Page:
As a teacher, your job is extremely clear. There is a bottom line. It’s student learning. Period. That’s it, that’s all, and there ain’t no more. However, as every decent teacher knows, there’s a hell of a lot to student learning. It’s vaster and far more complicated than most people other than good teachers know.… Read More »Bored Students are the Teacher’s Responsibility: What Can You Do About It?
When I was a student teacher, way back before the Internet and just after TV Dinners moved from 40 minutes in the oven to 4 minutes in the microwave–really! Where did we find the time?!–I learned a few lessons from some veteran teachers that I had to unlearn later. One teacher in particular, a crusty… Read More »“Students Have a Right To Fail” and Other Stupid Lessons I Had to Unlearn
Every teacher has been there. You are trying to get your lesson done. You might even be leading up to something that most of the students will enjoy, but you have that one student who will not allow you to teach. They have influence over the other students, they distract you, and they are able… Read More »3 Things to Know If You Have A Student Who Keeps Acting Out In Class, Refusing To Do Work?
Like many other teachers, my classes switched from in-person, face-to-face classes to remote classes via Zoom in mid-March 2020. My classes during this current semester were held entirely remotely. I am very fortunate to teach at a University where our new president (not our old one) allowed faculty to choose whether or not they taught… Read More »3 Classroom Policies I Changed During the Pandemic–That Helped!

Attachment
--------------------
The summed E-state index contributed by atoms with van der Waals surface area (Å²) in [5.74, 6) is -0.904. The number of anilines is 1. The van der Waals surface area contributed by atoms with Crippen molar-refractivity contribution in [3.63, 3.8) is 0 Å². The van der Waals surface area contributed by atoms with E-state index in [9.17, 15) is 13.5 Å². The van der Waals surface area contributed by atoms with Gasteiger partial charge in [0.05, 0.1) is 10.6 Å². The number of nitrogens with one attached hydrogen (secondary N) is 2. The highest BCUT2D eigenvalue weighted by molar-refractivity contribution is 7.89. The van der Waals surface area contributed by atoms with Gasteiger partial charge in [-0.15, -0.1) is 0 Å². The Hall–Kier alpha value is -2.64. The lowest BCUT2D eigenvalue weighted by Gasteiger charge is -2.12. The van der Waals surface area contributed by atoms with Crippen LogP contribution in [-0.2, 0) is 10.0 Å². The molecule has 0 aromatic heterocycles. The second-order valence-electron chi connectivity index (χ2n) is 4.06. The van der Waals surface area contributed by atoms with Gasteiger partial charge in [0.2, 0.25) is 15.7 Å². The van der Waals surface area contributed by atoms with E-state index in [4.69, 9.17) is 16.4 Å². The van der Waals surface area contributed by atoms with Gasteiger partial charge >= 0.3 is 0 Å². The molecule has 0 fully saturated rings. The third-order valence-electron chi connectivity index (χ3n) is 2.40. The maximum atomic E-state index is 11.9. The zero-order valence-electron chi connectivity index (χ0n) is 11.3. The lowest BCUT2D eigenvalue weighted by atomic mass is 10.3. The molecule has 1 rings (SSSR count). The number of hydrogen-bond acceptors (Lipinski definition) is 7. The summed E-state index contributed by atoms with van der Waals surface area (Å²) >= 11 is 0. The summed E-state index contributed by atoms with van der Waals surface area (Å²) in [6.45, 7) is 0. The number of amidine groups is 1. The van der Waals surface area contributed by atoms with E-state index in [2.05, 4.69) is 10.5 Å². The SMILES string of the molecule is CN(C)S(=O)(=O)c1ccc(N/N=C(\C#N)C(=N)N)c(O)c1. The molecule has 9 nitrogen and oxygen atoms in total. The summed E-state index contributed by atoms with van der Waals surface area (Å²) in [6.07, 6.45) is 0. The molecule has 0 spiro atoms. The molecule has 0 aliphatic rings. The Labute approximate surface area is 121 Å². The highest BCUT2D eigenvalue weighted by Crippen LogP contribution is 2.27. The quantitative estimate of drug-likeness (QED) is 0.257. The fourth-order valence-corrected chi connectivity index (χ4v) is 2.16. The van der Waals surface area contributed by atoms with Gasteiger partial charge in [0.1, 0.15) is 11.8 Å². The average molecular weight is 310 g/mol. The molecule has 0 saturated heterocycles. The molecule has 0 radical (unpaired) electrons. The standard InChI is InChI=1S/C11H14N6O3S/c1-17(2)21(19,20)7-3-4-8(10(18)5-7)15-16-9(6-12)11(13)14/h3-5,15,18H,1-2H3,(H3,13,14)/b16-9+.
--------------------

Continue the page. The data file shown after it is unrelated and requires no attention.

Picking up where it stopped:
Students, particularly young students, will often praise the teachers they like as “nice.” In my career, I have often been called “nice,” but I’m not sure it was always accurate. And, more often–when I was actually being nice–I wasn’t always considered nice. Especially not at the time. So what does it mean to be a… Read More »Are You a Nice Teacher? 5 Questions to Ask Yourself
If you’re like me, you let stacks of student papers sit for a while before you can bring yourself to respond to them. Once I get into reading and responding to them, it goes well, but there’s just something about diving into the first paper on the stack that is tremendously foreboding. There have been… Read More »The Rubric Criterion That Changed Everything
In my last post, I wrote about the futility of trying to be objective when grading student writing. The point I make is that teachers must bring their professional judgments to bear on writing as they grade it. Teachers must be completely, intentionally, and unapologetically subjective in their responses to student writing. But with that… Read More »The Importance of Being Humble When Grading
“You’ve been late to class several times recently. Are you OK? “You seem to be in a really bad mood today. Are you OK?” “Your score on that exam isn’t showing how smart you really are. Are you OK?” “Your behavior in class today was really poor. Are you OK?” When I have a problem… Read More »“Are You OK?”: Caring for the Whole Student
The massacre in Orlando has spurred many complicated thoughts for me and for everyone I know. It’s a time of sadness, anger, unity, energy. It can feel overwhelming. Can you imagine what it’s like for school-age children and adolescents? A former student asked me recently, what goes through a teacher’s mind in a situation like… Read More »Teaching After Tragedy
I’ve been hearing in general and reading, mostly on Facebook, a lot of complaints lately about young people. The usual rants. You know: lazy, entitled, bad manners, bad grammar, and on and on. I fight these attitudes when I have the time (and the patience), but it has also reminded me of how important “liking… Read More »Do Teachers Like Their Students? This One Does